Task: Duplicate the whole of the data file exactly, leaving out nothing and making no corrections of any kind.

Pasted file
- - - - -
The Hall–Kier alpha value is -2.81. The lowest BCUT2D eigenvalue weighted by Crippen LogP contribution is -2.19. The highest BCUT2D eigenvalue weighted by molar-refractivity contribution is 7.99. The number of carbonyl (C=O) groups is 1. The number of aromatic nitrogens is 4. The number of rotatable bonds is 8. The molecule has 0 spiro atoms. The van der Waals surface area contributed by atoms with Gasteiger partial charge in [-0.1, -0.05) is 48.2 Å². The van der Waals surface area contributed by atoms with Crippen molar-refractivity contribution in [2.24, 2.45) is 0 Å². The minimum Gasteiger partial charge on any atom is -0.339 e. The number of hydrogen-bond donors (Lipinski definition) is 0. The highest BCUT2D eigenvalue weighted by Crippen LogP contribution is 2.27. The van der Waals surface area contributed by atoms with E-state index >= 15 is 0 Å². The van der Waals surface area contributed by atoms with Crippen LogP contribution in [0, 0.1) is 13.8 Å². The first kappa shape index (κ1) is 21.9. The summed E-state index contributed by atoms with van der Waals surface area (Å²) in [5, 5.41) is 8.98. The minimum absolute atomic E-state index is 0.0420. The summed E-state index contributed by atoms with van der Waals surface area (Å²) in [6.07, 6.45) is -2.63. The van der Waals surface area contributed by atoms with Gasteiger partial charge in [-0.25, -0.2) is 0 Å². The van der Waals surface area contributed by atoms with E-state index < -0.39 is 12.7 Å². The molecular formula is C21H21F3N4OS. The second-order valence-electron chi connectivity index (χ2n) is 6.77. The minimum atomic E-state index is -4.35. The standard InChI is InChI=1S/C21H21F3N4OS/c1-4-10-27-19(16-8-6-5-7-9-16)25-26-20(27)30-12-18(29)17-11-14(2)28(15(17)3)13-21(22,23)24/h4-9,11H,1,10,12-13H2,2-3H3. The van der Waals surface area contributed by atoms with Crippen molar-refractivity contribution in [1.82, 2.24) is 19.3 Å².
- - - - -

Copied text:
The Hall–Kier alpha value is -2.81. The lowest BCUT2D eigenvalue weighted by Crippen LogP contribution is -2.19. The highest BCUT2D eigenvalue weighted by molar-refractivity contribution is 7.99. The number of carbonyl (C=O) groups is 1. The number of aromatic nitrogens is 4. The number of rotatable bonds is 8. The molecule has 0 spiro atoms. The van der Waals surface area contributed by atoms with Gasteiger partial charge in [-0.1, -0.05) is 48.2 Å². The van der Waals surface area contributed by atoms with Crippen molar-refractivity contribution in [2.24, 2.45) is 0 Å². The minimum Gasteiger partial charge on any atom is -0.339 e. The number of hydrogen-bond donors (Lipinski definition) is 0. The highest BCUT2D eigenvalue weighted by Crippen LogP contribution is 2.27. The van der Waals surface area contributed by atoms with E-state index >= 15 is 0 Å². The van der Waals surface area contributed by atoms with Crippen LogP contribution in [0, 0.1) is 13.8 Å². The first kappa shape index (κ1) is 21.9. The summed E-state index contributed by atoms with van der Waals surface area (Å²) in [5, 5.41) is 8.98. The minimum absolute atomic E-state index is 0.0420. The summed E-state index contributed by atoms with van der Waals surface area (Å²) in [6.07, 6.45) is -2.63. The van der Waals surface area contributed by atoms with Gasteiger partial charge in [-0.25, -0.2) is 0 Å². The van der Waals surface area contributed by atoms with E-state index < -0.39 is 12.7 Å². The molecular formula is C21H21F3N4OS. The second-order valence-electron chi connectivity index (χ2n) is 6.77. The minimum atomic E-state index is -4.35. The standard InChI is InChI=1S/C21H21F3N4OS/c1-4-10-27-19(16-8-6-5-7-9-16)25-26-20(27)30-12-18(29)17-11-14(2)28(15(17)3)13-21(22,23)24/h4-9,11H,1,10,12-13H2,2-3H3. The van der Waals surface area contributed by atoms with Crippen molar-refractivity contribution in [1.82, 2.24) is 19.3 Å².